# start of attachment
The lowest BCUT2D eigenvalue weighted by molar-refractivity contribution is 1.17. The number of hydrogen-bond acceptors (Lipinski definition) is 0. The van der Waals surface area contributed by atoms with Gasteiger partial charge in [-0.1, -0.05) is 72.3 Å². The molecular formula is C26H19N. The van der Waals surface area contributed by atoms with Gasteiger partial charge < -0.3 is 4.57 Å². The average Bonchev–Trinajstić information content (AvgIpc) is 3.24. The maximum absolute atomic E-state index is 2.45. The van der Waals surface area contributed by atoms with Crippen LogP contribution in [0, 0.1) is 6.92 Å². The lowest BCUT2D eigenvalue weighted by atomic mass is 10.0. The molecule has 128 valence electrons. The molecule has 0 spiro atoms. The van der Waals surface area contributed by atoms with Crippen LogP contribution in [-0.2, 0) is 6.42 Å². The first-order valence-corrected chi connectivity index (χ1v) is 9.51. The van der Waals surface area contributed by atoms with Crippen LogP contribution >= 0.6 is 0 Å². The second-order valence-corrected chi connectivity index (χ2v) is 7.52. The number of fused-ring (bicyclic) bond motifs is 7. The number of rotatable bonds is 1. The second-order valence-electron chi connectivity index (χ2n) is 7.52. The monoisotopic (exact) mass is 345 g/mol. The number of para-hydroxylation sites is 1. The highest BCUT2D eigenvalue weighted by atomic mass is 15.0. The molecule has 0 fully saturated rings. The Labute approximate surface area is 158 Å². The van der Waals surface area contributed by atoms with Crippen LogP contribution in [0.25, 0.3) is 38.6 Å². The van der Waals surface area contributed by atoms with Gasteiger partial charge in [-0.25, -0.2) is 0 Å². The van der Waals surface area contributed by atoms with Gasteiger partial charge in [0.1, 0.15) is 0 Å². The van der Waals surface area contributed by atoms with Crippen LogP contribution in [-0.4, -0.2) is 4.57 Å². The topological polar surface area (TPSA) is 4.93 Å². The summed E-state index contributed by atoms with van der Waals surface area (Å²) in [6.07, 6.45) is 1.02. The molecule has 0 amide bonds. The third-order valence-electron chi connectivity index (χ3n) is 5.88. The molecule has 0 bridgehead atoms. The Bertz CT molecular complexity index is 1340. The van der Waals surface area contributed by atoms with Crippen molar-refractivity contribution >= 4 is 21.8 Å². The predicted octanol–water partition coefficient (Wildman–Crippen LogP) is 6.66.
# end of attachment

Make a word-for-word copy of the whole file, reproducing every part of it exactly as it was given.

The lowest BCUT2D eigenvalue weighted by molar-refractivity contribution is 1.17. The number of hydrogen-bond acceptors (Lipinski definition) is 0. The van der Waals surface area contributed by atoms with Gasteiger partial charge in [-0.1, -0.05) is 72.3 Å². The molecular formula is C26H19N. The van der Waals surface area contributed by atoms with Gasteiger partial charge < -0.3 is 4.57 Å². The average Bonchev–Trinajstić information content (AvgIpc) is 3.24. The maximum absolute atomic E-state index is 2.45. The van der Waals surface area contributed by atoms with Crippen LogP contribution in [0, 0.1) is 6.92 Å². The lowest BCUT2D eigenvalue weighted by atomic mass is 10.0. The molecule has 128 valence electrons. The molecule has 0 spiro atoms. The van der Waals surface area contributed by atoms with Crippen LogP contribution in [-0.2, 0) is 6.42 Å². The first-order valence-corrected chi connectivity index (χ1v) is 9.51. The van der Waals surface area contributed by atoms with Crippen LogP contribution >= 0.6 is 0 Å². The second-order valence-corrected chi connectivity index (χ2v) is 7.52. The number of fused-ring (bicyclic) bond motifs is 7. The number of rotatable bonds is 1. The second-order valence-electron chi connectivity index (χ2n) is 7.52. The monoisotopic (exact) mass is 345 g/mol. The number of para-hydroxylation sites is 1. The highest BCUT2D eigenvalue weighted by atomic mass is 15.0. The molecule has 0 fully saturated rings. The Labute approximate surface area is 158 Å². The van der Waals surface area contributed by atoms with Crippen LogP contribution in [0.25, 0.3) is 38.6 Å². The van der Waals surface area contributed by atoms with Gasteiger partial charge in [-0.25, -0.2) is 0 Å². The van der Waals surface area contributed by atoms with Gasteiger partial charge in [0.1, 0.15) is 0 Å². The van der Waals surface area contributed by atoms with Crippen LogP contribution in [-0.4, -0.2) is 4.57 Å². The topological polar surface area (TPSA) is 4.93 Å². The summed E-state index contributed by atoms with van der Waals surface area (Å²) in [6.07, 6.45) is 1.02. The molecule has 0 amide bonds. The third-order valence-electron chi connectivity index (χ3n) is 5.88. The molecule has 0 bridgehead atoms. The Bertz CT molecular complexity index is 1340. The van der Waals surface area contributed by atoms with Crippen molar-refractivity contribution >= 4 is 21.8 Å². The predicted octanol–water partition coefficient (Wildman–Crippen LogP) is 6.66.